Responsibility for Excess Resource Use

The global economy is overshooting sustainable levels of material resource use by a factor of two, driving ecosystem damage and ecological breakdown. Not everyone is responsible for this crisis. It is being caused overwhelmingly by excess resource use in high-income countries. 

This graph shows global use of material resources over the past century, including metals, minerals, construction materials, fossil fuels and biomass. Industrial ecologists indicate that resource use should not exceed 50 billion tons per year, as a general guardrail.1 This boundary was exceeded in the late 1990s, and resource use has accelerated since then. This is a problem, because excess resource use is a major driver of ecological pressures, accounting for over 90% of biodiversity loss and other ecosystem damages.2

But not everyone is responsible for causing this crisis. Recent research finds that high-income economies are responsible for the vast majority of excess resource use.3  Through the early 2000s, they accounted for over 90% of cumulative excess resources use. 

This problem has clear colonial dimensions. More than half of the excess resource use in rich countries is net-appropriated from the global South (see our entry on drain from the South).4  This means that the ecological impacts of excess resource use in rich countries are mostly offshored or "externalized" to the global South, where the damage occurs.

Over the period since 1970, high-income economies have used on average 24 tons of materials per person per year, which is more than three times over the maximum boundary. 

Crucially, not all residents of rich countries are responsible for this overshoot. Richer individuals consume much more than working-class people, including mansions and SUVs (the same dynamic we see in the case of emissions). But these high levels of resource use are also the effect of resource-intensive provisioning systems (private cars instead of public transit, corporate food systems instead of sustainable agriculture, etc) and an economic system that is organized around maximizing corporate profits, which gives rise to practices like intensive advertising and planned obsolescence.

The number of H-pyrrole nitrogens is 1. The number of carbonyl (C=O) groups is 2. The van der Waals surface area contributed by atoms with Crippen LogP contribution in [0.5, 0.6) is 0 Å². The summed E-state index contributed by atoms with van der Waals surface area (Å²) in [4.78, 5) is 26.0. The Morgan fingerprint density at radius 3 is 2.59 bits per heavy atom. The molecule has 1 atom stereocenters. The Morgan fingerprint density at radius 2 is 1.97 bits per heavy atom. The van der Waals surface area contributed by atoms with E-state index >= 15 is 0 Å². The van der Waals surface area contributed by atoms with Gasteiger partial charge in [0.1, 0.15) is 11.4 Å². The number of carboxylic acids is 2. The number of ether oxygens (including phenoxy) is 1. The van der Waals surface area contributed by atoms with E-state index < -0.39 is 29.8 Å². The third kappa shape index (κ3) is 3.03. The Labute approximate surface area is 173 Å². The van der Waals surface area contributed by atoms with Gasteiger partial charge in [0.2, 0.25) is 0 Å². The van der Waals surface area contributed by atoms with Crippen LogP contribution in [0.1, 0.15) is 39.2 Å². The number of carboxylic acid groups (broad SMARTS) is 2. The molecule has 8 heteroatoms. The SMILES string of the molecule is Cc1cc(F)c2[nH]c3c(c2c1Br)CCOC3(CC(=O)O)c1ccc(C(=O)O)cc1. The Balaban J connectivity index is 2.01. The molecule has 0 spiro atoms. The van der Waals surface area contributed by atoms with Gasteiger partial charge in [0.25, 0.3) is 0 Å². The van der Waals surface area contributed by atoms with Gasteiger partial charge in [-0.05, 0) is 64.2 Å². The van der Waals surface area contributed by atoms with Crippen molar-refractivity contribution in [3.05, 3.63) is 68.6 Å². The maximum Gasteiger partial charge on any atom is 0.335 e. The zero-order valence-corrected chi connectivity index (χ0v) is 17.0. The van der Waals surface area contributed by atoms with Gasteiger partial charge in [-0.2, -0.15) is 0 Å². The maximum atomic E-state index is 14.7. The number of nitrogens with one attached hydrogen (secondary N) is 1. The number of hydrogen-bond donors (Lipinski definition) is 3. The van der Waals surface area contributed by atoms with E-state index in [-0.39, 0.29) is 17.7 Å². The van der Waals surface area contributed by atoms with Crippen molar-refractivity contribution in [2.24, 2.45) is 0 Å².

Meanwhile, lower-income countries remain well within sustainable levels.  In most cases, they actually need to increase resource use in order to build the infrastructure required for human development.


This graph shows which regions are responsible for the excess resource use that is driving ecological breakdown. The USA is responsible for 27%. The USA, Europe and the other high-income countries (represented in red here) are together responsible for 76%.

The method used here is conservative, as it does not allow years of resource "undershoot" to compensate for years of overshoot.  If we do allow for this, then the responsibility of the global South decreases while that of the high-income nations increases further.  


This graph shows the change in responsibility for cumulative excess resource use over time. The global North countries remain the main overshooters, but China has increasingly contributed to the problem since the early 2000s, primarily due to rapid infrastructural build-up. 

This map shows the same data represented geographically. The countries in green, including most of Africa and South Asia, are still within their fair-share of the sustainable boundary.

This table shows cumulative excess resource use by country, without accounting for population size.

The majority of excess resource use in the global North is net appropriated from the territories of the global South.4  The result is that Southern communities face extraordinary pressure from extractivist industries. Resistance movements are often suppressed with violence. This map shows where land and environmental defenders have been killed since 2012.  Six people have been killed in the core states. 1,734 have been killed in the periphery, primarily in Central and South America, as well as the DRC and India. 

Notes and references

1. Bringezu, S. (2015). Possible target corridor for sustainable use of global material resources. Resources4(1), 25-54.

2. Steinmann, Z. J., Schipper, A. M., Hauck, M., Giljum, S., Wernet, G., & Huijbregts, M. A. (2017). Resource footprints are good proxies of environmental damage. Environmental science & technology51(11), 6360-6366.  Oberle, B., Bringezu, S., Hatfield-Dodds, S., Hellweg, S., Schandl, H., Clement, J., ... & Zhu, B. (2019). Global resources outlook 2019: natural resources for the future we want.

3. Hickel, J., O’Neill, D. W., Fanning, A. L., & Zoomkawala, H. (2022). National responsibility for ecological breakdown: a fair-shares assessment of resource use, 1970–2017. The Lancet Planetary Health6(4), e342-e349.

4. Hickel, J., Dorninger, C., Wieland, H., & Suwandi, I. (2022). Imperialist appropriation in the world economy: drain from the global south through unequal exchange, 1990–2015. Global Environmental Change73, 102467.